Tourism in North Korea is tightly controlled by the North Korean government. But with the North Korea – South Korea relationship getting friendlier than ever, you may feel like getting close to North Korea.
Here are several options to get close to – or even step into – North Korea.
1. Visit the DMZ that separates North Korea and South Korea
This solution is the easiest. If you’re visiting Seoul, the DMZ is only about 50 kilometers away from you.
DMZ (or Demilitarized Zone) is the 4-kilometers zone that separates South Korea and North Korea (2 kilometers on each side of the border).
The DMZ itself is an interesting place to visit. It includes landmarks such as the Dorasan Station– a train station that connects North Korea and South Korea, and has been efficiently operating for a year before tensions between the two countries turned it into a station only visited by tourists.
Unexpectedly, the DMZ also became a wildlife paradise as most of the area is actually off-limits for humans.
The DMZ also includes infiltration tunnelsbuilt by North Korea in a plan to invade South Korea, and the Dora Observatorywhich is able to actually see a few kilometers into North Korea.
The DMZ can be visited independently. If this is the option you select, we advise you to prepare your visit by selecting the landmarks you want to see, and checking which transportation systems you can use (individual cars are forbidden in most parts of the DMZ, but options such as buses or the DMZ Peace Train exist). Also, don’t forget your passport at the hotel.
However, the highlight of the DMZ is undoubtedly the JSA.
2. Visit the JSA
The DMZ includes the JSA (Joint Security Area), the actual portion of the DMZ where North and South Korean forces stand face-to-face. It is important to understand the difference between the DMZ and the JSA, as the visit process for the JSA is a bit more complicated.
This area is under the control of the United Nations. To visit, you must book a tour at least a few days in advance. Though there are several tour operators to choose from, we advise you to book early, as the tours are often in high demand.
The visit of the JSA includes a briefing to learn about the area’s history. Then you’ll head over the well-known building where negotiations between North and South happen.
This is where the military forces of both sides are the closest to each other – hence the slogan of the south side of the JSA, “In Front Of Them All”. This is also where you’ll be able to cross the border, as the line of microphones inside the building show the demarcation.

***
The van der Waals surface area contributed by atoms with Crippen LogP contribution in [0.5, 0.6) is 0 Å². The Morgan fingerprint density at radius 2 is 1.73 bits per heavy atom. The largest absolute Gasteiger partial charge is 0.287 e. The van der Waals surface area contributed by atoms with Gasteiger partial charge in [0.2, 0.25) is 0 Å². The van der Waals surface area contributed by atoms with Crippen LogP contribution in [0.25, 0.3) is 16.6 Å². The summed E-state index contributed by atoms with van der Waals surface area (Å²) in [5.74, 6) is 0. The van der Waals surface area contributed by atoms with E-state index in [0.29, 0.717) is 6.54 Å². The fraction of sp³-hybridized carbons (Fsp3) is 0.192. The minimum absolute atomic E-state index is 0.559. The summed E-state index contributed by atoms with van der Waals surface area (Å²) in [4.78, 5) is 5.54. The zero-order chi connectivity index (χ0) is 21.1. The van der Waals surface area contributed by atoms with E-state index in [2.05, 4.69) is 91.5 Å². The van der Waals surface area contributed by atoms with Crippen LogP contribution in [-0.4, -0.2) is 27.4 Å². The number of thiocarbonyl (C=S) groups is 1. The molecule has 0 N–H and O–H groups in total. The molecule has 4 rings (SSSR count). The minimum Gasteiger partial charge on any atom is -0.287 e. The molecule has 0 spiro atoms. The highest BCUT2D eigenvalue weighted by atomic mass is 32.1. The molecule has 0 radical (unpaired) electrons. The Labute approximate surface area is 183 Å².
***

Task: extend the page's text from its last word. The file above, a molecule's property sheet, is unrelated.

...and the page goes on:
The visit of the JSA itself is short enough, but the importance of that portion, the possibility to cross the border (even if for just a few meters), and the guard forces on stand-by makes it the most significant area to visit.
If you visit the JSA, we advise you to check the dress code and other regulations through your tour operator, as military forces may prevent you from entering the JSA if you don’t follow the rules.
Some tour operators offer JSA-only tours. However it makes more sense to combine the JSA and the DMZ to fully comprehend the history and the situation between the two countries.
3. Visit Dandong (China)
When mentioning “North Korea” and “border” in the same sentence, most people will think about the South Korean border.
And there is a reason for this: it is the most mediatized border of North Korea. The most dangerous one as well, considering that both countries are – at least for now, still in a state of war.
While the South Korean border embodies the autarkic side of North Korea, the Chinese border, on the contrary, is North Korea’s “lifeline to the outside world”.
The Chinese city of Dandong is a major gate for the China-North Korea trade. It is separated from Korea by a river, accross which you can see the city of Sinuiju. And it also is one of the main gates for North-Korean defectors, as this side of North Korea is less heavily guarded than the DMZ.
As a result, tourists in Dandong can watch all kind of goods being transferred to North Korea, or visit some North-Korean stores or art galleries. They can ride a boat along the North Korean side of the Yalu River and eat in North Korean restaurants. It is also possible to watch trains taking passengers to Pyongyang.
4. Visit North Korea (Yes no joke!)
“– Where did you spend your holidays this time?
– Oh, I had the loveliest time at this amazing resort in North Korea… The weather was so good, and the soldiers were so friendly to us…”
Let’s admit it. It’s a conversation you probably never had or heard before. But it doesn’t mean you can’t visit North Korea.
Only a few thousands of tourists visit North Korea every year. All tours are organized by a few state-owned tourism bureaus and tourists won’t be able to visit the country freely.
Only Chinese citizens can drive their own car to Luo and freely explore this North-Korean region. But technically, any person (other than South Korean citizens) is allowed to travel to North Korea and get help from travel agents to request a Visa (independent travelers aren’t allowed).
While visiting North Korea, contacts with the local population will be limited and you’ll be supervised by North Korean authorities for the whole stay. But you will still be able to see, and somewhat experience, the North Korean lifestyle.
To enter the country, you’ll have to take a plane or a train from China or Russia. Other countries do not have any direct access to North Korea. Even though the Eurasian rail network is supposed to go from Europe to South Korea through North Korea, but North Korea never allowed its use.
With North Korea and South Korea seemingly set on finding peace, there may soon be an increase of tourism in North Korean. Maybe North Korea could become the next country you’ll visit?